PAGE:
CSE ProcessPredetermination
Educational PlacementExtended Day/Home-Based/ Residential Services
Parent Appeal
Pendency
Preliminary MattersPleadingsCompliance with Form
Preliminary MattersScope of Review

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[1] The administrative procedures applicable to the review of disputes between parents and school districts regarding any matter relating to the identification, evaluation, or educational placement of a student with or suspected of having a disability, or the provision of a free appropriate public education to such student, are well established and described in broader detail in previous decisions issued by the Office of State Review (see, e.g., Application of the Dep't of Educ., 12-228; Application of the Dep't of Educ., Appeal No. 12-087).

[2] The parties' familiarity with the student and the procedural history of the case prior to the development of the IEP at issue is presumed and need not be recited here.  Any facts related to such that are necessary to the disposition of the issues raised in this matter will be set forth below to the extent necessary.

[3] The student's eligibility for special education and related services as a student with autism is not in dispute in this proceeding (see 34 CFR 300.8[c][1]; 8 NYCRR 200.1[zz][1]).

[4] Nor do the parents challenge the specific State-approved nonpublic school to which the student was assigned in the 2013-14 school year.

[5]  The parents also contended that they had not received the June 2013 IEP at the time they filed the due process complaint notice (Parent Ex. A at p. 2), however, this is not an issue raised (and, thus, that needs to be decided) on appeal.

[6] The parents also invoked the student's right to a pendency (stay-put) placement at the State-approved nonpublic school, together with home-based related services (Parent Ex. A at pp. 2-3).  To this extent I note that a pendency hearing was held on July 8, 2013, and that an IHO issued an interim decision dated July 18, 2013,  which determined, among other things, that the student's pendency was based on an unappealed decision in a prior proceeding which, as relevant here, ordered a placement in a State-approved nonpublic school and the issuance of RSAs for home-based related services consisting of three 30-minute individual sessions per week each of OT, PT, and speech-language therapy (July 8, 2013 Tr. pp. 1-7; Interim IHO Decision at p. 2; Parent Ex. B).  The district does not dispute that this constitutes the student's pendency placement (Answer ¶ 2 n.2). However, the parents, in their petition, continue to raise the issue of pendency and assert that the IHO's interim order "omitted the agreement for the afterschool RSAs despite the fact that the [district] agreed the RSAs were a part of pendency" (Pet. p. 2).  In this regard, and while the parents are correct in that the IHO's interim order does not explicitly reference the home-based RSAs (Interim IHO Decision at p. 3), since the IHO's interim decision was intended to implement the provisions of a prior unappealed decision that included the issuance of such RSAs (id. at p. 2; Parent Ex. B), and further since the district does not dispute that the student's pendency placement includes the issuance of these RSAs (Answer ¶ 2 n.2), I find that the IHO's interim decision establishes a pendency placement that includes the issuance of the RSAs sought by the parents.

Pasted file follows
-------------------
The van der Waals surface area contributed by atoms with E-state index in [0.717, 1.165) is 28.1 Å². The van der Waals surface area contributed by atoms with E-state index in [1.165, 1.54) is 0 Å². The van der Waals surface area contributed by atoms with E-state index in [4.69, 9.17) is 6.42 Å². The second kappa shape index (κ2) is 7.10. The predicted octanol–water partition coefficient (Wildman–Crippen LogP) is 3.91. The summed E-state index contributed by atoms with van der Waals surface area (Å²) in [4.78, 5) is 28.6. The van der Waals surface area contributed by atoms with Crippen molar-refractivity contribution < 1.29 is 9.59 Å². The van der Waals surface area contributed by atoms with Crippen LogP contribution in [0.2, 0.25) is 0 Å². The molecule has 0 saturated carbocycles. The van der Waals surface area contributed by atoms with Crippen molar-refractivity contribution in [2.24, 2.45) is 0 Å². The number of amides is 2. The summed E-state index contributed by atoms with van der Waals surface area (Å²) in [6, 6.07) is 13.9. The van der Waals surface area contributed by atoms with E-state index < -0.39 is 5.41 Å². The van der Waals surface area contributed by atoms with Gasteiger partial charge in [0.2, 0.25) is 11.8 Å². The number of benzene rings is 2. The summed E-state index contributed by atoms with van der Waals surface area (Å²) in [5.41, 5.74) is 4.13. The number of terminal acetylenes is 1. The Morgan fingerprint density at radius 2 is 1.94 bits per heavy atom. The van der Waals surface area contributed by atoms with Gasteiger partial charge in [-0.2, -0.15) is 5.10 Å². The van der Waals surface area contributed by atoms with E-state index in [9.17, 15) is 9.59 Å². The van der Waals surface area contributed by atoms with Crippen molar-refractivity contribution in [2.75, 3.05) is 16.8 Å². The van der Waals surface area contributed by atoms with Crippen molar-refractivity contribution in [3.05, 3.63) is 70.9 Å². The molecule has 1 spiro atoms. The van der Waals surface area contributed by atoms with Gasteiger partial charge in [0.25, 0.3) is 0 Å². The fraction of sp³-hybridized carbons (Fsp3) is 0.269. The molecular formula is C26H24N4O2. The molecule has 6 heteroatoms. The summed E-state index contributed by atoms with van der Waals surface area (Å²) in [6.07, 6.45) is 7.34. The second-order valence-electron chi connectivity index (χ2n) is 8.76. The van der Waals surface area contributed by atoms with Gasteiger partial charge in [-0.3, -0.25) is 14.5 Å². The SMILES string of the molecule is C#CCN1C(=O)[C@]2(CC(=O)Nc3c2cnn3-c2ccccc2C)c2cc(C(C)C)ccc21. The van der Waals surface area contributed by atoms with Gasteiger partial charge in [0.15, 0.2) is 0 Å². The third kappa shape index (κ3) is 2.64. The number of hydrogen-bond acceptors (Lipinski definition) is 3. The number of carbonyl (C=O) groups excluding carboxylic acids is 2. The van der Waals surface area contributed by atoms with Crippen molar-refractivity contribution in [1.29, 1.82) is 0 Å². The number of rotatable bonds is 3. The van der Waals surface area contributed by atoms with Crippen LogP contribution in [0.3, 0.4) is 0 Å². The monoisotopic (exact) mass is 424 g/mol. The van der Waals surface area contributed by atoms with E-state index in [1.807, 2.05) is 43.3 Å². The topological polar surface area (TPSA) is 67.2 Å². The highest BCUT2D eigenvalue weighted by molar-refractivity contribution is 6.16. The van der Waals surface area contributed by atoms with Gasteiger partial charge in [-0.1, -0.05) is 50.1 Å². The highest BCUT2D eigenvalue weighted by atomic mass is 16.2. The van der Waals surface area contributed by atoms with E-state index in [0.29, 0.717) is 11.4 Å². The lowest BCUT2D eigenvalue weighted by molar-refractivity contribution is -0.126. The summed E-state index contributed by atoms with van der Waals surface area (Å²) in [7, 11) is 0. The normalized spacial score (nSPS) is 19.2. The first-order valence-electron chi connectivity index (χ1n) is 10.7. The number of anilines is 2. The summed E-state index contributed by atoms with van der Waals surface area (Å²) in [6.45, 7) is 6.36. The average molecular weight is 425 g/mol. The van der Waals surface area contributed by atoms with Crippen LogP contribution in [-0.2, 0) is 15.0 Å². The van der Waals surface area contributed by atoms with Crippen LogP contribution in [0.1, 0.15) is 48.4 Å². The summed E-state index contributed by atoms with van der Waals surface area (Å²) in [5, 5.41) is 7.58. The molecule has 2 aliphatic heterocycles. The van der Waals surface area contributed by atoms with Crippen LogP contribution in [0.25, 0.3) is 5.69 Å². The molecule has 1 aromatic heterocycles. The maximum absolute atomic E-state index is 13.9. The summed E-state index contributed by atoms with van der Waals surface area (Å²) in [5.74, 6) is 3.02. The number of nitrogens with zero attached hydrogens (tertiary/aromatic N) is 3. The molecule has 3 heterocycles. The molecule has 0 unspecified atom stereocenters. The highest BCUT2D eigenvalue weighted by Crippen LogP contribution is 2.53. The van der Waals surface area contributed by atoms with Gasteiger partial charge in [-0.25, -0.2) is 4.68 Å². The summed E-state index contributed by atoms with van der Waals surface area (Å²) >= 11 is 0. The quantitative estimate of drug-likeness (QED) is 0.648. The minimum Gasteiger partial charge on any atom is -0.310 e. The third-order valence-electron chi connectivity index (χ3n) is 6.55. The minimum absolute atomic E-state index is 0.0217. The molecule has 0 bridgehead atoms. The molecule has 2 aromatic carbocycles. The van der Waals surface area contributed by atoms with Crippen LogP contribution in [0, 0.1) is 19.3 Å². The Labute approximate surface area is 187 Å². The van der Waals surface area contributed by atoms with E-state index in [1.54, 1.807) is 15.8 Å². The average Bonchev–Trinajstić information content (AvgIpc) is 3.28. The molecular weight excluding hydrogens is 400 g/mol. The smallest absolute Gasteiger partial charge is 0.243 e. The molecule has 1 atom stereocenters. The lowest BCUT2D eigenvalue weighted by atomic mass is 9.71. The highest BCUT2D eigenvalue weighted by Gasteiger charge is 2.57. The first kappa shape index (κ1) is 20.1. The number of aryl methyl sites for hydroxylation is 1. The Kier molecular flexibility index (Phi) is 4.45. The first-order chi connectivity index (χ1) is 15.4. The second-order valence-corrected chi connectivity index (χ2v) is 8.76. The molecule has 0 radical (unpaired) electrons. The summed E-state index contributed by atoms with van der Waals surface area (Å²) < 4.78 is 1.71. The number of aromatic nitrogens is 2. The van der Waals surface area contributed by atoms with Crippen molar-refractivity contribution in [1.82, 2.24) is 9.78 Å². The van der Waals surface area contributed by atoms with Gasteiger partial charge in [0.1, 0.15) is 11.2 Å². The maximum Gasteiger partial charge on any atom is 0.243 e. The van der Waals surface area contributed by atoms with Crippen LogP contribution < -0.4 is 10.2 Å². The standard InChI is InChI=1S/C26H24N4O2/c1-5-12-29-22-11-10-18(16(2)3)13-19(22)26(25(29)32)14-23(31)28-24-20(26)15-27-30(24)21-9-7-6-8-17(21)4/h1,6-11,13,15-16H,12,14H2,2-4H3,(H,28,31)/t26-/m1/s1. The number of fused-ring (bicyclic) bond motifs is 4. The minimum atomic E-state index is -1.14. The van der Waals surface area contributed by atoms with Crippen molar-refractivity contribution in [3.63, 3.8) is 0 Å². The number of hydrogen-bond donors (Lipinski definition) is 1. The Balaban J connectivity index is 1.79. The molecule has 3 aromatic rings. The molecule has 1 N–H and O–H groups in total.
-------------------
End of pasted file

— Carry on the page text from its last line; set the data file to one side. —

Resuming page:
[7] As noted by the district, the parents' petition does not comply with State regulations as it does not set forth their allegations "in numbered paragraphs" (8 NYCRR 279.8[a][3]).  Counsel for the parents is cautioned to comply with the pleading requirements prescribed by State regulations in the future (8 NYCRR 279.8).

[8] In this regard, I note that the student's father testified that the district members of the CSE "cursorily looked at one or two reports, but not the reports from the outside providers" at the meeting (Tr. pp. 139-40).

[9] For example, the student's father testified that the student required home-based related services in order to "generalize" the skills learned at school to other environments (Tr. pp. 134-35), and that the reason why he was advocating for these services was for purposes of generalization and maximizing the student's potential (Tr. pp. 150-51).  The parent further testified that the home-based related services were important for the student to "reinforce" the basic, functional activities learned at school and at home (Tr. p. 155).  Similarly, the home-based speech-language provider testified that the student's home-based speech-language therapy provided the student with skills that "reinforce[d] everything she learn[ed] in school and transfer[red] it to her home environment" (Tr. pp. 84-85).

[10] The physical therapist who prepared the June 2013 progress report did not testify at the impartial hearing; rather, the physical therapist who provided the student's home-based services during the 2013-14 school year testified that he provided the student with PT services in a sensory gym instead of at home (Tr. pp. 100-03).

[11] It is undisputed that the student required a 12-month school year program, and consistent with this need, the June 2013 CSE recommended a 12-month school year program for the student (Dist. Ex. 4 at p. 11).

[12] State guidance indicates that a period of review is inordinate "when the period of review or reteaching required to recoup the skill or knowledge level attained by the end of the prior school year is beyond the time ordinarily reserved for that purpose at the beginning of the school year" ("Extended School Year Programs and Services Questions and Answers," VESID Mem. [Feb. 2006], at p. 1, available at http://www.p12.nysed.gov/specialed/applications/ESY/2014-QA.pdf).  Typically, the "period of review or reteaching ranges between 20 and 40 school days," and in determining a student's eligibility for a 12-month program, "a review period of eight weeks or more would indicate that substantial regression has occurred" (id. [emphasis in original]).

[13] As noted by the Second Circuit Court of Appeals, IEPs must be evaluated prospectively as of the time they were created (see, e.g., R.E., 694 F.3d at 188).  To that extent, I note that the parents also cite to another report from the student's home-based OT provider from November 2013 (Parent Ex. G) to support their contention that the student would regress without the benefit of "outside services."  However, and aside from the fact that this report indicates only that  that the student "revealed minimal gains" due to a break in services and does not explain how, if at all, the student regressed, as this report post-dates the June 2013 CSE, that CSE could not have relied on this report in formulating its 2013-14 recommendations for the student.